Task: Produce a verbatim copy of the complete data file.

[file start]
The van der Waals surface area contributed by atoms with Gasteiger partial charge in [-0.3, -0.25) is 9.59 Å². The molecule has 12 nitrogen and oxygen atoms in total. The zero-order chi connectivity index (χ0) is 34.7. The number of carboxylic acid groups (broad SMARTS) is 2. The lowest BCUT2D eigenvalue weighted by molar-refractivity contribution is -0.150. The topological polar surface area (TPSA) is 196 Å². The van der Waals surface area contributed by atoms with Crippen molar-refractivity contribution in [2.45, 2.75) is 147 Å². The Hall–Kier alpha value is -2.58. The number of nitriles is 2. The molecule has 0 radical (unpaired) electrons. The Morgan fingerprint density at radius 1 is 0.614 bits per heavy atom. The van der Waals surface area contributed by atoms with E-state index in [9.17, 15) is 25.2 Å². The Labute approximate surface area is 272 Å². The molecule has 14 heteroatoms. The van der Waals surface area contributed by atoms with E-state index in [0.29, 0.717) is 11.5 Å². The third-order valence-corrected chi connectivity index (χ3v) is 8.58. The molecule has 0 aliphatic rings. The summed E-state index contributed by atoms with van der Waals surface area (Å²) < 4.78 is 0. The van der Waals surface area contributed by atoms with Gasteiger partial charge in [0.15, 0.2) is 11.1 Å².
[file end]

The van der Waals surface area contributed by atoms with Gasteiger partial charge in [-0.3, -0.25) is 9.59 Å². The molecule has 12 nitrogen and oxygen atoms in total. The zero-order chi connectivity index (χ0) is 34.7. The number of carboxylic acid groups (broad SMARTS) is 2. The lowest BCUT2D eigenvalue weighted by molar-refractivity contribution is -0.150. The topological polar surface area (TPSA) is 196 Å². The van der Waals surface area contributed by atoms with Crippen molar-refractivity contribution in [2.45, 2.75) is 147 Å². The Hall–Kier alpha value is -2.58. The number of nitriles is 2. The molecule has 0 radical (unpaired) electrons. The Morgan fingerprint density at radius 1 is 0.614 bits per heavy atom. The van der Waals surface area contributed by atoms with E-state index in [9.17, 15) is 25.2 Å². The Labute approximate surface area is 272 Å². The molecule has 14 heteroatoms. The van der Waals surface area contributed by atoms with E-state index in [0.29, 0.717) is 11.5 Å². The third-order valence-corrected chi connectivity index (χ3v) is 8.58. The molecule has 0 aliphatic rings. The summed E-state index contributed by atoms with van der Waals surface area (Å²) < 4.78 is 0. The van der Waals surface area contributed by atoms with Gasteiger partial charge in [0.15, 0.2) is 11.1 Å².